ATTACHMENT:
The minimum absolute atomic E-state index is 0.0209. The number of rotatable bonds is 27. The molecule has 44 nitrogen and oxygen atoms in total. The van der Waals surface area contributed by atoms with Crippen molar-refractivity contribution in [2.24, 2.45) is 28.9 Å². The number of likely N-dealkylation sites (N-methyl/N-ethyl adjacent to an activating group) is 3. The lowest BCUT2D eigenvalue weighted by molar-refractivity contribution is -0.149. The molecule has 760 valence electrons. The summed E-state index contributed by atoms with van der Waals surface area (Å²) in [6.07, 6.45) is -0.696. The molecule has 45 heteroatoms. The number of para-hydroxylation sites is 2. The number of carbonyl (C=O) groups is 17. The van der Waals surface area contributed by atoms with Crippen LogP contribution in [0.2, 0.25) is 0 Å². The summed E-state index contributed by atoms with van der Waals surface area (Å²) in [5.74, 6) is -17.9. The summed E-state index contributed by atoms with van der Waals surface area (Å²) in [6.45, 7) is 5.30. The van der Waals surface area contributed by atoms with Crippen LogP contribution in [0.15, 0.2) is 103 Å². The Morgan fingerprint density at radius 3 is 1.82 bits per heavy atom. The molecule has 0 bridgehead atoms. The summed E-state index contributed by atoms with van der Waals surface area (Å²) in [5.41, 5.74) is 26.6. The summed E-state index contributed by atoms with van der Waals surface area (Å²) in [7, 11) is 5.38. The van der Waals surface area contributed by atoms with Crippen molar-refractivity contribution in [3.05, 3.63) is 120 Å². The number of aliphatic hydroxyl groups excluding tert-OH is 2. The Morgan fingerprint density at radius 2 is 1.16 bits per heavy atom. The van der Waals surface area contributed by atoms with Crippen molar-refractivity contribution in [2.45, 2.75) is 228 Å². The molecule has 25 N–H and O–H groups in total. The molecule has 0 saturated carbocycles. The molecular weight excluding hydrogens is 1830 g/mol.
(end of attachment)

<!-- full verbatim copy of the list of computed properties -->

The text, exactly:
The minimum absolute atomic E-state index is 0.0209. The number of rotatable bonds is 27. The molecule has 44 nitrogen and oxygen atoms in total. The van der Waals surface area contributed by atoms with Crippen molar-refractivity contribution in [2.24, 2.45) is 28.9 Å². The number of likely N-dealkylation sites (N-methyl/N-ethyl adjacent to an activating group) is 3. The lowest BCUT2D eigenvalue weighted by molar-refractivity contribution is -0.149. The molecule has 760 valence electrons. The summed E-state index contributed by atoms with van der Waals surface area (Å²) in [6.07, 6.45) is -0.696. The molecule has 45 heteroatoms. The number of para-hydroxylation sites is 2. The number of carbonyl (C=O) groups is 17. The van der Waals surface area contributed by atoms with Crippen LogP contribution in [0.2, 0.25) is 0 Å². The summed E-state index contributed by atoms with van der Waals surface area (Å²) in [5.74, 6) is -17.9. The summed E-state index contributed by atoms with van der Waals surface area (Å²) in [6.45, 7) is 5.30. The van der Waals surface area contributed by atoms with Crippen LogP contribution in [0.15, 0.2) is 103 Å². The Morgan fingerprint density at radius 3 is 1.82 bits per heavy atom. The molecule has 0 bridgehead atoms. The summed E-state index contributed by atoms with van der Waals surface area (Å²) in [5.41, 5.74) is 26.6. The summed E-state index contributed by atoms with van der Waals surface area (Å²) in [7, 11) is 5.38. The van der Waals surface area contributed by atoms with Crippen molar-refractivity contribution in [3.05, 3.63) is 120 Å². The number of aliphatic hydroxyl groups excluding tert-OH is 2. The Morgan fingerprint density at radius 2 is 1.16 bits per heavy atom. The van der Waals surface area contributed by atoms with Crippen molar-refractivity contribution in [2.45, 2.75) is 228 Å². The molecule has 25 N–H and O–H groups in total. The molecule has 0 saturated carbocycles. The molecular weight excluding hydrogens is 1830 g/mol.